By Patricia Benson and Allan Coukell - 09/20/11 11:27 PM EDT
Americans might expect their prescription drugs to be “Made in the U.S.A.,” but just like clothing or electronics, their medicine is increasingly produced in developing nations. In fact, according to a U.S. Government Accountability Office (GAO) report, at least 80 percent of the ingredients in U.S. drugs now originate overseas. This could be real cause for concern.
The U.S. Food and Drug Administration (FDA) is less likely to inspect locations abroad than domestic plants. To make matters worse, not all Western companies oversee product safety by physically assessing their own suppliers. Even when companies conduct a careful review of their contractors, government inspections are still necessary. Supplier audits are generally brief, pre-announced and voluntary, and access to information is limited due to confidentiality concerns. In contrast, FDA has the authority (though not always the resources) to probe deeply into potentially useful sources of information such as records of customer complaints, and can arrive unannounced.
One particular tragedy provides useful lessons as we work to strengthen drug-supply policies. In late 2007, Illinois-based Baxter International began receiving reports of unusual allergic reactions to heparin, the company’s widely used blood thinner. The problem was eventually traced to a contaminant introduced during manufacture of the drug’s active ingredient in China. The FDA would eventually receive reports of 574 Americans who suffered symptoms associated with this tainted medicine, some of whom died, over a three-month period in early 2008 — a clear breach of the U.S. supply chain.
The heparin incident provides insight into where a broken system must be repaired.
First, Baxter did not conduct its own audit of the Chinese supplier until three years after it began contracting with this firm. U.S. drugmakers must be held accountable for the contractors they choose. They must demand that their foreign suppliers meet the FDA’s rigorous standards — even if it means conducting a meaningful investigation before adding contractors’ goods to a pharmaceutical supply chain.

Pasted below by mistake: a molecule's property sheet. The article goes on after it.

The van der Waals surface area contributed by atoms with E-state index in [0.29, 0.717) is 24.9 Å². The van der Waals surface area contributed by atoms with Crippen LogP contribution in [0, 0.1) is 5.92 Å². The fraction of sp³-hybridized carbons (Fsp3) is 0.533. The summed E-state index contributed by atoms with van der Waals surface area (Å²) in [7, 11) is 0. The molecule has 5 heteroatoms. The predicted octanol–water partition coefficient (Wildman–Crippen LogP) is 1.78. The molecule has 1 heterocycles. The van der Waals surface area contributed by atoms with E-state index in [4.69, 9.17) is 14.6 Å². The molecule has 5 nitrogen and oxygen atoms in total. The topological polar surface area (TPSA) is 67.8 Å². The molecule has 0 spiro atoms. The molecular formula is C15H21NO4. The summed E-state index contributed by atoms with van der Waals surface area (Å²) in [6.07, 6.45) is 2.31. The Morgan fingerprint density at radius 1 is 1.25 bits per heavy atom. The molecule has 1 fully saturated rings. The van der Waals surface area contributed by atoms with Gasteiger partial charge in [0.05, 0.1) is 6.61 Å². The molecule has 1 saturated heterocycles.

Second, the FDA approved the Chinese supplier of heparin without conducting a pre-approval inspection in part because the contractor had a name similar to another supplier in the agency’s database. This example, and others like it, indicate that to provide ongoing oversight of the industries and technologies it regulates, the FDA must modernize old and error-prone databases. In addition, the FDA needs to conduct more inspections of foreign plants that supply drugs and pharmaceutical ingredients for use in the United States. Unfortunately, the agency lacks the resources to visit overseas manufacturing sites with any meaningful regularity.
Members of the Bulk Pharmaceuticals Task Force, an industry trade organization of drug ingredients-makers, have called for more frequent foreign inspections — and are willing to pay fees to support them. In a marketplace with frequent, thorough and unannounced inspections, foreign suppliers could improve conditions at their facilities even before FDA officials visit them. However, this solution is not achievable without greater cooperation and collaboration between the FDA and foreign health agencies.
A Pew Health Group-commissioned poll of likely voters found that Americans are concerned about the safety of drugs imported from developing countries. Moreover, Americans across the political spectrum overwhelmingly support giving the FDA greater authority and resources to inspect foreign sources of pharmaceuticals and drug ingredients. For example, more than five out of six respondents wanted the FDA to inspect each foreign facility every two years.
Our modern, global drug supply can deliver many benefits to consumers in need of pharmaceutical care. But we need a contemporary regulatory system that will match today’s marketplace.
We cannot afford another heparin-like tragedy. Fortunately, we know what it will take to prevent one, and members of Congress on both sides of the aisle are interested in working to protect our nation’s supply of medicine. We urge them to act without delay.
Coukell is a pharmacist and director of medical programs at the Pew Health Group. Benson is chair of the Bulk Pharmaceuticals Task Force.